This twist moves this away from the traditional prog sound that you would expect from Steve, and into new, and exciting territory.
As a complete record it brings both generations together, pulling Steve’s experience as one of prog’s finest guitarists, and Virgil’s experience as a contemporary rock drummer and skilled DJ into one coherent whole, where the contradictory styles create a well produced and performed musical concept. It’s spans generations, genres and disciplines to create an album that is as timeless as it is genre-less, and that is Virgil’s skill on here, he coaxes the best out of Steve, and then sympathetically and cleverly works round the riffs to create musical duets, taking the guitar lines as living breathing things to be shaped and moulded. Which is why it works so well on so many levels, he’s not taking Steve’s work as sacrosant and not playing with it, however there’s also that familial intuition at work, where he knows instinctively what will work well where, and it shows both of them, world class musicians at the top of their game.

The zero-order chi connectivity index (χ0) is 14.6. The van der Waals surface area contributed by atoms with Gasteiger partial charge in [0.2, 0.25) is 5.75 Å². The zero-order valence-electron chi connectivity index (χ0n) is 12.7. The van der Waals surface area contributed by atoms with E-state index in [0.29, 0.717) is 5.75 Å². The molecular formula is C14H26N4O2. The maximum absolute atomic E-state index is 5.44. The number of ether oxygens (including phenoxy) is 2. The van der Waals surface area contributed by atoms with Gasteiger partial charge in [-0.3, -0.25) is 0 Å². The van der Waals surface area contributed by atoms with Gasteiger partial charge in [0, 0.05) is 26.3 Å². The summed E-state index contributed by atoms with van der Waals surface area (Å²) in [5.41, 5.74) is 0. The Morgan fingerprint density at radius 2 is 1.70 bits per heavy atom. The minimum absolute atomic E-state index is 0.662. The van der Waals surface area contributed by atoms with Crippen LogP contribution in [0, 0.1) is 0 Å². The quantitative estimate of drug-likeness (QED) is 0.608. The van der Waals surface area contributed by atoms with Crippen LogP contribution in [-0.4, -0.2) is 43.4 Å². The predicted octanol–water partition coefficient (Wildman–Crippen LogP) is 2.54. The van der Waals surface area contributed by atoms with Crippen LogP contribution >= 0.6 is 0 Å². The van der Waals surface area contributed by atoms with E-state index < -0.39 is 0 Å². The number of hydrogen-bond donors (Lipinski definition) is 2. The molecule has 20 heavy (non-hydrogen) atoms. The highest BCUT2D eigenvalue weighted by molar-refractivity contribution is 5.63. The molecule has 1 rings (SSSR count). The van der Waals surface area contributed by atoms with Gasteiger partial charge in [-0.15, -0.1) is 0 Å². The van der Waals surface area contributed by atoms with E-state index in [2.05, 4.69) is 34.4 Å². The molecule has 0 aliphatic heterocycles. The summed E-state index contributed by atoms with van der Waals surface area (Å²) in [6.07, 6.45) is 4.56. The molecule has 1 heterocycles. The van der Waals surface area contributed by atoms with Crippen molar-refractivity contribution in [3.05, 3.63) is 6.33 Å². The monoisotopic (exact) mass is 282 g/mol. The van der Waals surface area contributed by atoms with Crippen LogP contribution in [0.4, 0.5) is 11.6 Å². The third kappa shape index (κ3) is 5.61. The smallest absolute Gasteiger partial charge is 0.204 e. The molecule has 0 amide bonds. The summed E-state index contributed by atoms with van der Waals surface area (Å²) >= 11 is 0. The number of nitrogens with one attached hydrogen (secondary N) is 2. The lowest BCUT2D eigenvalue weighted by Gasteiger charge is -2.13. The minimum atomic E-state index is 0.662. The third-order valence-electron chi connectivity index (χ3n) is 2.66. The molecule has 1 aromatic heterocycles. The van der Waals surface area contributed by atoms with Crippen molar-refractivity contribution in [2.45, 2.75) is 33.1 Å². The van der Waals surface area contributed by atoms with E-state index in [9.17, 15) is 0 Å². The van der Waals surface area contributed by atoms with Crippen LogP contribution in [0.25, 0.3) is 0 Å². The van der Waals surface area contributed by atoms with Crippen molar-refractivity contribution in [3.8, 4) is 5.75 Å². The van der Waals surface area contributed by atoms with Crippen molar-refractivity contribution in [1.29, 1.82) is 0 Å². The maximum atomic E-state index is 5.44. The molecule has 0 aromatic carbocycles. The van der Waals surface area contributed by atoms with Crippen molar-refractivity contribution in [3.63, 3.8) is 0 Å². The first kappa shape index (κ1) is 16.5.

This album could have worked as the start of fruitful and exciting familial collaboration (would have been really interesting to see Virgil, Steve and Dylan Howe working together) but sadly it isn’t to be. Instead this diamond of a release is one to be celebrated and enjoyed as a living breathing record, performed by a Father and Son who sound like they are taking great delight in doing what both of them do best, and that is how we should enjoy it, as a celebration of life, of art and of the power of music to unite us in both sorrow and joy.
Released 17th November 2017